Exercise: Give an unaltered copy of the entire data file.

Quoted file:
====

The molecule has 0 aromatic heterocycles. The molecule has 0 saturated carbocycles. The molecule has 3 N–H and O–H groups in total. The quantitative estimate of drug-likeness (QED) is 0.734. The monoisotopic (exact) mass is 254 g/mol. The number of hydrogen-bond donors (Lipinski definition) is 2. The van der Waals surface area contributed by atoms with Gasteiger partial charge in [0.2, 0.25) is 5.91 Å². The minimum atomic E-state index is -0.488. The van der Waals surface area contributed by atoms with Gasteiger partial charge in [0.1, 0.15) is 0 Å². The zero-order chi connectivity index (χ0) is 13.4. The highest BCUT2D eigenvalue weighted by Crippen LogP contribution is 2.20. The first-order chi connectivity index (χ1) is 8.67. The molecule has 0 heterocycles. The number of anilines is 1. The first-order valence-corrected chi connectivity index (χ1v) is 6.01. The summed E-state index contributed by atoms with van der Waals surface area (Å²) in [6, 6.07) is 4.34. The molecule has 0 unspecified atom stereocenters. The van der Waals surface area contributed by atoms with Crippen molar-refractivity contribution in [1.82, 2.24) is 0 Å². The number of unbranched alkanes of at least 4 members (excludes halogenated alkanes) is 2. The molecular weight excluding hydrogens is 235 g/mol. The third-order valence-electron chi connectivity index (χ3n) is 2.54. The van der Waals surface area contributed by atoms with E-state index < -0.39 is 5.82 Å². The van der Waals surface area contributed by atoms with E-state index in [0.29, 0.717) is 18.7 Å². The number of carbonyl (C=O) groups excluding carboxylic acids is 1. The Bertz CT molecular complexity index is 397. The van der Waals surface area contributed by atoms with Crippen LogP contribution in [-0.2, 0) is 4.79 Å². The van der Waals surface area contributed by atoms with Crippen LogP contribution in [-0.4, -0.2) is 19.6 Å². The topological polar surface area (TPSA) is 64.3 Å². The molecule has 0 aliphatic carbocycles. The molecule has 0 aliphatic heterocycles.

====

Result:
The molecule has 0 aromatic heterocycles. The molecule has 0 saturated carbocycles. The molecule has 3 N–H and O–H groups in total. The quantitative estimate of drug-likeness (QED) is 0.734. The monoisotopic (exact) mass is 254 g/mol. The number of hydrogen-bond donors (Lipinski definition) is 2. The van der Waals surface area contributed by atoms with Gasteiger partial charge in [0.2, 0.25) is 5.91 Å². The minimum atomic E-state index is -0.488. The van der Waals surface area contributed by atoms with Gasteiger partial charge in [0.1, 0.15) is 0 Å². The zero-order chi connectivity index (χ0) is 13.4. The highest BCUT2D eigenvalue weighted by Crippen LogP contribution is 2.20. The first-order chi connectivity index (χ1) is 8.67. The molecule has 0 heterocycles. The number of anilines is 1. The first-order valence-corrected chi connectivity index (χ1v) is 6.01. The summed E-state index contributed by atoms with van der Waals surface area (Å²) in [6, 6.07) is 4.34. The molecule has 0 unspecified atom stereocenters. The van der Waals surface area contributed by atoms with Crippen molar-refractivity contribution in [1.82, 2.24) is 0 Å². The number of unbranched alkanes of at least 4 members (excludes halogenated alkanes) is 2. The molecular weight excluding hydrogens is 235 g/mol. The third-order valence-electron chi connectivity index (χ3n) is 2.54. The van der Waals surface area contributed by atoms with E-state index < -0.39 is 5.82 Å². The van der Waals surface area contributed by atoms with E-state index in [0.29, 0.717) is 18.7 Å². The number of carbonyl (C=O) groups excluding carboxylic acids is 1. The Bertz CT molecular complexity index is 397. The van der Waals surface area contributed by atoms with Crippen LogP contribution in [-0.2, 0) is 4.79 Å². The van der Waals surface area contributed by atoms with Crippen LogP contribution in [-0.4, -0.2) is 19.6 Å². The topological polar surface area (TPSA) is 64.3 Å². The molecule has 0 aliphatic carbocycles. The molecule has 0 aliphatic heterocycles.